Healthcare System Level

To prevent suicide, healthcare systems can provide care focused on patient safety and suicide prevention. They can provide effective treatment that is affordable and accessible to all. They can also train healthcare providers in treatments for patients at risk of suicide.

A look at current suicide statistics reinforces the need to implement these strategies.

Suicide Statistics

Suicide rates in the U.S. increased in nearly every state from 1999 through 2016. In half the states, suicide rates went up more than 30%.3 Here’s an overview of recent numbers:

Suicide statistics in 2020:4

  • 45,979 people died by suicide
  • 2 million adults seriously thought about suicide
  • 2 million adults made a plan to commit suicide
  • 2 million adults attempted suicide
  • 54% of people who died by suicide did not have a known mental health condition.
  • The suicide rate among males was 4x higher than among females.

For every suicide death, there are:4

  • 4 hospitalizations for suicide attempts
  • 8 emergency department visits related to suicide
  • 27 self-reported suicide attempts
  • 275 people who seriously considered suicide

Three methods account for a majority of suicide deaths:4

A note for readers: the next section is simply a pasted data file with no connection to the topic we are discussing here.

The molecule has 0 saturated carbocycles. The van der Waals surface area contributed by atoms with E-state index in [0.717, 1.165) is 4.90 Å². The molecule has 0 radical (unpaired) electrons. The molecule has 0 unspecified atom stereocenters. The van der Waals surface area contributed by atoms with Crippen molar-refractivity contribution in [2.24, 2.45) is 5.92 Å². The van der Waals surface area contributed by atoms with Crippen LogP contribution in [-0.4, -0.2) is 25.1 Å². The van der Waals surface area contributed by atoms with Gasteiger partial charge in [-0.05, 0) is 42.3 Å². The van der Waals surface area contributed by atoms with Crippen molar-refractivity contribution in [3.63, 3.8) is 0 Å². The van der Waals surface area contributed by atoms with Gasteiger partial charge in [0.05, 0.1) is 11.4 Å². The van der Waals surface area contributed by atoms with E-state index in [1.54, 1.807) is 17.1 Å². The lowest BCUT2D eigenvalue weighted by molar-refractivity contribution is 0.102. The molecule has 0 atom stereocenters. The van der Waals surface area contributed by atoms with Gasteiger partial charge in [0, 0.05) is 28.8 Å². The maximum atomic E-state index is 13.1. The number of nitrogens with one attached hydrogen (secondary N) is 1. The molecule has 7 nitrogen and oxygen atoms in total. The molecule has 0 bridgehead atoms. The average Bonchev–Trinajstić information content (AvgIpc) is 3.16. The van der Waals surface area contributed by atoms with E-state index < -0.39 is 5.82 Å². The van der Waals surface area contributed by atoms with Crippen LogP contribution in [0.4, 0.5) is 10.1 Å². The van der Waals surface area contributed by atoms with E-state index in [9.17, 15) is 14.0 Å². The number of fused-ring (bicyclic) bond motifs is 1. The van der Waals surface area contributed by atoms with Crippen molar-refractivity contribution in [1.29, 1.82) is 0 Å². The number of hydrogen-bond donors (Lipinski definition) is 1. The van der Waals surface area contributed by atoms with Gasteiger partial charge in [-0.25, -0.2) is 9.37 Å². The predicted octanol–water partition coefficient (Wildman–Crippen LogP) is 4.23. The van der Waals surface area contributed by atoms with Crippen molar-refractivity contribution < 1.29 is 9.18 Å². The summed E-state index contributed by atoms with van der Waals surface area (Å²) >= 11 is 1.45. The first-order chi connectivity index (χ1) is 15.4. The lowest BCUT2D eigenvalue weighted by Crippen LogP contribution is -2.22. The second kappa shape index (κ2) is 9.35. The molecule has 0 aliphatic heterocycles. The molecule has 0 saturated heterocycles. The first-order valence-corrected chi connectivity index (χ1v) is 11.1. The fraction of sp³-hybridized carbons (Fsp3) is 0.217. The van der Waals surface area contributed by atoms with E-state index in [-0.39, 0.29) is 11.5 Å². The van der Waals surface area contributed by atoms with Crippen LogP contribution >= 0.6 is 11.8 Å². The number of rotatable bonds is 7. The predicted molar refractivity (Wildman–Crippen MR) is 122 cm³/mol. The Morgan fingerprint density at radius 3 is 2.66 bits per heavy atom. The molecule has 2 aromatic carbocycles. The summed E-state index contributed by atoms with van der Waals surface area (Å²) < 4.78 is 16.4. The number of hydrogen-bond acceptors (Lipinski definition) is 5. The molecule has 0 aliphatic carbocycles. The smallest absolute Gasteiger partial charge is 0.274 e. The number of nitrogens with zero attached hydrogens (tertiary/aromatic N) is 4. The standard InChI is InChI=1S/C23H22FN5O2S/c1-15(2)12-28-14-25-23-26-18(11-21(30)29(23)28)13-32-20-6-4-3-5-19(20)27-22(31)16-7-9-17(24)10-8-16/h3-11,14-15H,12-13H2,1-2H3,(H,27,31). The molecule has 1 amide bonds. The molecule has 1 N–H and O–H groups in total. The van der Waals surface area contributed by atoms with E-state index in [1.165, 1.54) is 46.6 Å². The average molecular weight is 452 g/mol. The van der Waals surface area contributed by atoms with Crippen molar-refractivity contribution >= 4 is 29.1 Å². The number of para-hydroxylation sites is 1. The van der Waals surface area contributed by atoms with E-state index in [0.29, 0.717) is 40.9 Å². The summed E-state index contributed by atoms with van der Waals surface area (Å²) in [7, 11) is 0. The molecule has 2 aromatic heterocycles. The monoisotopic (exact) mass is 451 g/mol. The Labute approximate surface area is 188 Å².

• Firearms – 52.8%
  • Suffocation – 27.2%
  • Poisoning – 12.0%

Suicide Prevention Among College Students

suicide prevention among college studentsAs with the rest of the population, suicide is a leading cause of death among college students. For this segment of the population, it is the second most common cause of death.5 Since the 1950s, the suicide rate among young adults ages 15-24 has tripled.6

These young adults are in the process of making a challenging transition from childhood environments to adult responsibilities. They are in the midst of career and relationship decisions and are often far from home. The pressures of academia, social situations, finances, and the future can become overwhelming.

Risk Factors for College Students

Risk factors for suicide among college students include personal and environmental factors. These include: behavioral health disorders; individual characteristics such as hopelessness, anger, and loneliness; stressful life circumstances; family instability or history of suicide; and negative school/community factors such as lack of access to care or exposure to discrimination.

For many students, a depressive disorder plays a role in their suicidal risk. Researchers have found that up to 16% of college students report being diagnosed with a depressive disorder, and over 90% of people who commit suicide have a diagnosable mental disorder.7